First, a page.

Not all homecomings are the same, of course. Each HBCU has its own quirk, style and tradition for the weeklong event. Take food, for example. If you drop by South Carolina State University, expect some Gullah-inspired dishes and Lowcountry cuisine. Jackson State University has people bringing in turkey neck and pig feet. Even though there are regional differences, there are some dishes that are staples at Homecoming tailgates, such as fried fish, macaroni and cheese, pies and chicken and waffles.
Speaking of chicken and waffles, brunch has emerged as a tradition at HBCU Homecomings over the last decade or so, according to the New York Times. Not only does it allow attendants to participate in Homecoming without having to make big-ticket commitments, but it also brings together many Southern and Black staples. Some community members have even made fundraisers out of the affairs.
Another aspect of HBCU Homecoming is self-expression. Fashion plays a big role at all events as big crowds are expected, and you must show out. People plan their wardrobes months in advance to make sure they bring their A-game to every and all events. Some HBCUs even have fashion contests, whether on social media or by alumni associations. Besides looking good, attendants want to leave their mark at these institutions with style.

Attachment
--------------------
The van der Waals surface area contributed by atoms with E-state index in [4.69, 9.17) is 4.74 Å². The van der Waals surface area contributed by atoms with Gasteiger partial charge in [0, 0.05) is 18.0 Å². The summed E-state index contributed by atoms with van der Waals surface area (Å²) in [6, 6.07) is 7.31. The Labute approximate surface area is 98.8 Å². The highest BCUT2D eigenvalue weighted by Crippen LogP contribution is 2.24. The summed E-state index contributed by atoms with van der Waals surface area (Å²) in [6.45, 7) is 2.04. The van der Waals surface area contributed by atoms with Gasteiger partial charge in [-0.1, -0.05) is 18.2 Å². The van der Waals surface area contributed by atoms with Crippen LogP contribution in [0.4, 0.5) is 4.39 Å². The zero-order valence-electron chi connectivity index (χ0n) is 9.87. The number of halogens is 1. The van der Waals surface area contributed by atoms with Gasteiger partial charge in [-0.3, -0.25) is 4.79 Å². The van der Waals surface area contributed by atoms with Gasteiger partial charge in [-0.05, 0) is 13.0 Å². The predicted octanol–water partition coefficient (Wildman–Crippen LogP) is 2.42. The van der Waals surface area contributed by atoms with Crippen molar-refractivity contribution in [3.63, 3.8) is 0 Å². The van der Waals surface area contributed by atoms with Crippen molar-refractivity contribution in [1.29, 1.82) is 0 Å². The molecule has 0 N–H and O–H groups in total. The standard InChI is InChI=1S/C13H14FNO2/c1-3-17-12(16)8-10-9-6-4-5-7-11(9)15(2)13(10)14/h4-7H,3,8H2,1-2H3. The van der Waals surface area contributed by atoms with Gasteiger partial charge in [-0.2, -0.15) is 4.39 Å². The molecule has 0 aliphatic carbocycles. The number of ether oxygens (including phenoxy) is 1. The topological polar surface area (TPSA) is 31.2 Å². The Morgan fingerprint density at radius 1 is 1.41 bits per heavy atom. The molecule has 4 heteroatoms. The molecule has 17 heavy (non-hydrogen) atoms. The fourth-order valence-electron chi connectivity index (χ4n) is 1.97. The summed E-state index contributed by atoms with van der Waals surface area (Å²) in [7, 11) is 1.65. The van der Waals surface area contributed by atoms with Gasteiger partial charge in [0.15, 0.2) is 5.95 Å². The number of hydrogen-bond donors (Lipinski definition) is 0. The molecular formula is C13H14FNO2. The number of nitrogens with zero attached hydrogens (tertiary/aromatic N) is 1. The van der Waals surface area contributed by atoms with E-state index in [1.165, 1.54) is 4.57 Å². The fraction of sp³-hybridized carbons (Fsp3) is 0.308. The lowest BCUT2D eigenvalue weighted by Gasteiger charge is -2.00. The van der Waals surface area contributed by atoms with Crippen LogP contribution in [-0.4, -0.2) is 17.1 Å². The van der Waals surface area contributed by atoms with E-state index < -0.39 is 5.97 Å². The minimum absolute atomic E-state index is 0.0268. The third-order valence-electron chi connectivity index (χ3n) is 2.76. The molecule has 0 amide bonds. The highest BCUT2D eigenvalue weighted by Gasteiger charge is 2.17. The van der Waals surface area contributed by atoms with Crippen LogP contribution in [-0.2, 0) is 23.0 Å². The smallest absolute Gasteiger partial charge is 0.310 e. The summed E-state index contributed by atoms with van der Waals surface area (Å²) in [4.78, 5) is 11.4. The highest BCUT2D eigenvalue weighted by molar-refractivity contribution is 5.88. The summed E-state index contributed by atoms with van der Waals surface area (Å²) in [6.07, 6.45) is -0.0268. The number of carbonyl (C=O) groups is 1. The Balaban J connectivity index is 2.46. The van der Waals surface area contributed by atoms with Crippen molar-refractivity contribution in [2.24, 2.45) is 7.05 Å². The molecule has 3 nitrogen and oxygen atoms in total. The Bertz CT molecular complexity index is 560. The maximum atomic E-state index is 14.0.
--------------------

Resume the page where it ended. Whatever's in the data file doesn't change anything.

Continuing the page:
Black music is also a mainstay feature of HBCU Homecoming. R&B, hip-hop and many other genres created for us by us are expected at every event, especially during the halftime shows. University or college bands will perform popular music at the time, while also playing some throwbacks. And what's music without dancing?
Step shows are another cornerstone of the Homecoming experience. Performers use their entire bodies to produce rhythm and compelling acts. These electric and competitive performances are done by Black Greek-letter organizations.
"Besides the fact that stepping derives from Caribbean and African culture, the national Pan-Hellenic comprises nine Greek-letter organizations, often referred to as the Divine Nine, that have been established by graduates of HBCUs over a century ago," according to Study Break, a national college magazine. "The step show preserves the black performing arts culture, which is why it is one of the main events for the week." Step dancing is so popular, that some Black communities will have their own competitions outside of Homecoming.
Unfortunately, the coronavirus pandemic has shut down many live and people-filled events across the country, including Homecoming celebrations. The dances, the singing, the brunches and other favorite activities are simply not possible this year due to social distancing guidelines, other restrictions and the contagious spread of the virus.
All hope is not lost, though. YouTube had an HBCU Homecoming celebration for all the institutions that had to cancel due to the pandemic. Other HBCUs are also hosting online alternatives to the annual, week-long event.
“It’s going to be different,” Joe Carlos said, who is the associate director of alumni engagement at Morehouse College. “Nothing replaces a hug and that spirit of camaraderie and family, which is what homecoming is about.”
Photos: Getty Images